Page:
As the overture of Bizet's "Carmen" comes to an end, the motif of fate takes center stage. Underscored by a violent tremolo in the orchestra, the music grips the listener, pulling him or her into the drama where destiny is unavoidable, tragic as it may be.

For Argentine-American mezzo soprano Daniela Mack, who will be performing the title role in the work at the Arizona Opera as part of the Tucson Desert Song Festival early next year, the power of fate in "Carmen" means more than just what happens in the drama itself. Her entire career in many ways was the result of a fateful meeting with the work.

During her first opera performance on stage as a freshman in college, Mack played the role of the one of Cigarette girls in "Carmen." She was not a soloist, but being on stage made her realize where her career was headed.

"That sealed the deal for me," she told Latin Post during an exclusive interview. "I fell in love with being on the stage. I had no idea where my career would take me, but it was something that sparked my interest from early on."

From there she slowly but surely started learning the role of Carmen, bit by bit, performing scenes until eventually she made her debut in the role in 2014 at the Santa Fe Opera.

"She is always surprising. There is no predictability about her," Mack stated about playing the character before noting that it was "dangerous" to try and play her an experienced "femme fatale who has been around the block." Instead she advocated for an approach that saw Carmen's lack of predictability as an offspring of her youth and impulsiveness.

"She knows what she wants, whether it is one thing in one moment or something else in the next, and she knows how to get what she wants. She is not wiry about it, but just a young person who goes for it when she wants it. I find that exciting," Mack added.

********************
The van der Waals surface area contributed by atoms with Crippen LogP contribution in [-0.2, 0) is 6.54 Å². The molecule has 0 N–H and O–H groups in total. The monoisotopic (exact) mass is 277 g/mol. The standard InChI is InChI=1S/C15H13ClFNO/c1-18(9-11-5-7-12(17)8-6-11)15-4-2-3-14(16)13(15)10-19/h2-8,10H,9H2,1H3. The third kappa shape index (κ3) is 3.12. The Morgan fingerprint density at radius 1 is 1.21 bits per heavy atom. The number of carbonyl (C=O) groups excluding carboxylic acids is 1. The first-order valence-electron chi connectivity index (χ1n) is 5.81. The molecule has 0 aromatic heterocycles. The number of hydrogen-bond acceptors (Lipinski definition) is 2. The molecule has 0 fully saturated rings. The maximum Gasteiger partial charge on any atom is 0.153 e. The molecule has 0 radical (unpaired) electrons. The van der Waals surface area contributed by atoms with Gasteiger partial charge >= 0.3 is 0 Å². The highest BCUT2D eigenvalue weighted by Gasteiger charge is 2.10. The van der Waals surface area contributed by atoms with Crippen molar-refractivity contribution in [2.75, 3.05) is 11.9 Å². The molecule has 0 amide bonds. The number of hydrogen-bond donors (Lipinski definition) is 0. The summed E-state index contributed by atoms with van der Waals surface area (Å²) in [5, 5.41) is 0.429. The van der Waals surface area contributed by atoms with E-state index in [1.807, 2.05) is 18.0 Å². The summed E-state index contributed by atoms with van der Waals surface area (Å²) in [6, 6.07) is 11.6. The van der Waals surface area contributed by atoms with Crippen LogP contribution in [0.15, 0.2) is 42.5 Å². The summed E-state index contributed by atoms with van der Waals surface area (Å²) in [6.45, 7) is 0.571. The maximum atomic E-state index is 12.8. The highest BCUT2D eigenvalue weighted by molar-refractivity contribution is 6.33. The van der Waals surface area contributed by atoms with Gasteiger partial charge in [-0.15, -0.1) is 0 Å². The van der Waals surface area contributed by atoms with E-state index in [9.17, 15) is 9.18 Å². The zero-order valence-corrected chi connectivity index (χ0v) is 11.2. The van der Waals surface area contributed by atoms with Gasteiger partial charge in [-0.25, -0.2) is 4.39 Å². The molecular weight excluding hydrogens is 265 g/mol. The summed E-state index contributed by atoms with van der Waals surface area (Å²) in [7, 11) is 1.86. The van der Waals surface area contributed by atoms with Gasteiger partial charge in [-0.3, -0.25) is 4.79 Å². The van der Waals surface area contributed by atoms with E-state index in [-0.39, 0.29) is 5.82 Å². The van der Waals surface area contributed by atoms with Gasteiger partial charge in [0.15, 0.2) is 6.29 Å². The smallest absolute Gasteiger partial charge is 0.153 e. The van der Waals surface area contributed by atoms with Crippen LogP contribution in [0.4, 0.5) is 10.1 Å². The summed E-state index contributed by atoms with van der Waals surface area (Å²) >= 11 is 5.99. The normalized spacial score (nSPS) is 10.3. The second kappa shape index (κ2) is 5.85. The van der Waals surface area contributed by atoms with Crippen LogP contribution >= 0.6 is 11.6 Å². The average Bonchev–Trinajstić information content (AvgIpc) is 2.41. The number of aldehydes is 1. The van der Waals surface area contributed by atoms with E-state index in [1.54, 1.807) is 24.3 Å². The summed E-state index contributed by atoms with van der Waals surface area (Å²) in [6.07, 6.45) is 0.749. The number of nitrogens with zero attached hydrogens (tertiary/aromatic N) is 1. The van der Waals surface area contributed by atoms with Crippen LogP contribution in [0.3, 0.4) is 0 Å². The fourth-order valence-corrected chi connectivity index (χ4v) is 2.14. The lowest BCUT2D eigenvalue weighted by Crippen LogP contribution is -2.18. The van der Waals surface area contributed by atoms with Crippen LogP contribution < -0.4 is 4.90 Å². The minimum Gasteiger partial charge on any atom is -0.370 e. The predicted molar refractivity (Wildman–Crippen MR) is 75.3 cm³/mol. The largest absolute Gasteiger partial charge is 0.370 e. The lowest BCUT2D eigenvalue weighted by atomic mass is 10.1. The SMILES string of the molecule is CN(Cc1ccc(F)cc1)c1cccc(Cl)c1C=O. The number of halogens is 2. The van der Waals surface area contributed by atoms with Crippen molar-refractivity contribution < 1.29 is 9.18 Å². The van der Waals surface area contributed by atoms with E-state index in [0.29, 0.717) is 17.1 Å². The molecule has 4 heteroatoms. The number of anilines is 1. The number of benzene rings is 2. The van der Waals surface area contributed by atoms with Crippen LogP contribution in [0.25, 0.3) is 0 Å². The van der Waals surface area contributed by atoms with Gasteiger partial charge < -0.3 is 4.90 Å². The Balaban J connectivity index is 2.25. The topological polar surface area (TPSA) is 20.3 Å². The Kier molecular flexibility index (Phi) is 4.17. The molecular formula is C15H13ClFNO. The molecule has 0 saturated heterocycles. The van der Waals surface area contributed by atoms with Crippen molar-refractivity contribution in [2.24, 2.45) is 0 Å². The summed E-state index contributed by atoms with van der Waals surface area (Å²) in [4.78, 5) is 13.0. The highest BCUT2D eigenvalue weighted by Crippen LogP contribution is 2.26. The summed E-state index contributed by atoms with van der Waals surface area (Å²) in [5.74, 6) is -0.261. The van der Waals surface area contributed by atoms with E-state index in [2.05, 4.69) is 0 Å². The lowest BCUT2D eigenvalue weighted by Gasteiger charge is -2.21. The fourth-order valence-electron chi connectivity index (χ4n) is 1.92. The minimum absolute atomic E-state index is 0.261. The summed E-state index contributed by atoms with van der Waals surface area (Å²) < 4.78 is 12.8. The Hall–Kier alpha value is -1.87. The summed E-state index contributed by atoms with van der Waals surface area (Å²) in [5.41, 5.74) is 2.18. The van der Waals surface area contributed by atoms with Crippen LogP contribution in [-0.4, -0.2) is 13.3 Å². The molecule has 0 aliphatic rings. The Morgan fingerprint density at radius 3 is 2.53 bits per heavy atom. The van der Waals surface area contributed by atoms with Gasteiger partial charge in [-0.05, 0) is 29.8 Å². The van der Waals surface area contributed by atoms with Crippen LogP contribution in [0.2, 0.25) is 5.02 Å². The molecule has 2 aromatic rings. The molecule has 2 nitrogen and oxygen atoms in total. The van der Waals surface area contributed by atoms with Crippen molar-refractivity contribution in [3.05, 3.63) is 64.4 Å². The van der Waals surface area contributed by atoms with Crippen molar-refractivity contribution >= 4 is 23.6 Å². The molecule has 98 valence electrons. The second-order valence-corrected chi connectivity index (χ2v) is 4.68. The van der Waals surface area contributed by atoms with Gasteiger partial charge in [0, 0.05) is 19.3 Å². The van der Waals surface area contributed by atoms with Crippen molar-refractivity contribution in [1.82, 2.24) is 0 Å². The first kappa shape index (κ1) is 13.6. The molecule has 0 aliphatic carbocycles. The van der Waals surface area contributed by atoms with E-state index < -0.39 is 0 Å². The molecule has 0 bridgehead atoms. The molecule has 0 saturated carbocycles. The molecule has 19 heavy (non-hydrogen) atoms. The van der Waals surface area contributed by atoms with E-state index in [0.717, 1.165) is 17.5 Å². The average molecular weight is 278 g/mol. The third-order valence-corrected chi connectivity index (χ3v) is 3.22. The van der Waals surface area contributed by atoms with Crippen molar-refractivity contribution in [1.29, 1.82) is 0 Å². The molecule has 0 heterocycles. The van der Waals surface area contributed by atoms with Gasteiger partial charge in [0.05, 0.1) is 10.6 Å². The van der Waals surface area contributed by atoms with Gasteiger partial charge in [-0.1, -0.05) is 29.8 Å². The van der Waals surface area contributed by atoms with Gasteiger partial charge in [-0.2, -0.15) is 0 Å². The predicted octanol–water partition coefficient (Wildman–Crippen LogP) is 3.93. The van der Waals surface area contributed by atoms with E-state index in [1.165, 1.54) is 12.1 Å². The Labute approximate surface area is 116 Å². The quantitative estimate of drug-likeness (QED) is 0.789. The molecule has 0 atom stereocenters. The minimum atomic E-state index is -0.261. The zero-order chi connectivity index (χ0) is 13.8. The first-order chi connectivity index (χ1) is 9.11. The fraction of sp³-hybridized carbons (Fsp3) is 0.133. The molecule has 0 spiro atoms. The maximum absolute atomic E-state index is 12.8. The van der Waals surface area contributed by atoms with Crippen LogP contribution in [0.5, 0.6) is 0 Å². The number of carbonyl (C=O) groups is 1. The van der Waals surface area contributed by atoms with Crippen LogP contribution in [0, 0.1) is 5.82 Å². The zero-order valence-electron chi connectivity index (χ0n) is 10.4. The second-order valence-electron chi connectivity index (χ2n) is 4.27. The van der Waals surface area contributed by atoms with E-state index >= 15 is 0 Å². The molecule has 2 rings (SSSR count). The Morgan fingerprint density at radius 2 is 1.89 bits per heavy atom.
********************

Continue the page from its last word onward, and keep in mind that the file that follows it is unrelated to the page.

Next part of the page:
That said, the mezzo soprano noted that there was one aspect of the character that was tricky to handle.

"She leaves a trail of broken hearts behind her and that is fun to play in a sense but definitely trickier," she added.

Another hard aspect of the role?

"Definitely the pacing," she revealed.

An avid singer of the bel canto repertoire and even baroque music, Mack noted that "Carmen" pushed her in a different direction and demanded more of her voice. While the other works in her repertoire are lighter in both music and theme, Carmen proved to be "the first death scene that I have every gotten to play. It is very easy to get carried away in the emotion, especially in that final scene where the stakes are the highest.

"You want to give the most authentic performance you can as an actor, but as a singer you still have to keep to your technique. So there is a fine balance you have to maintain in the most dramatic moments."

While "Carmen" will be one of the major highlights of Mack's time in Tuscon, she will also be collaborating in a duo recital with her husband Alek Shrader.

The two met while doing a run of Rossini's "La Cenerentola" in 2007. Despite being married, Mack noted that they have spent a lot of time apart due to their careers.

"We just welcome the opportunity to work together," Mack acknowledged. "It is time to spend time together in one place while making music. It is a great way to relive our meeting. Whenever we do duets it is second nature to sing with him."

While their duo portion of the program has not been established, Mack noted that her solo material will allow her to explore her Argentine roots. She did not specify the selections but noted that she "likes to do that kind of music as much as possible."

The performances of Carmen start on Jan. 30, 2016 and her recital is scheduled for Feb. 2, 2016. While Mack is undeniably excited about the two programs, she also noted that the location played a big role in her anticipation for the performances.

"Being in Arizona in general is a landscape that I've always wanted to spend some time in. I have heard nothing but wonderful things about the festival," she stated. "It is a community that supports the art festival in a wonderful way."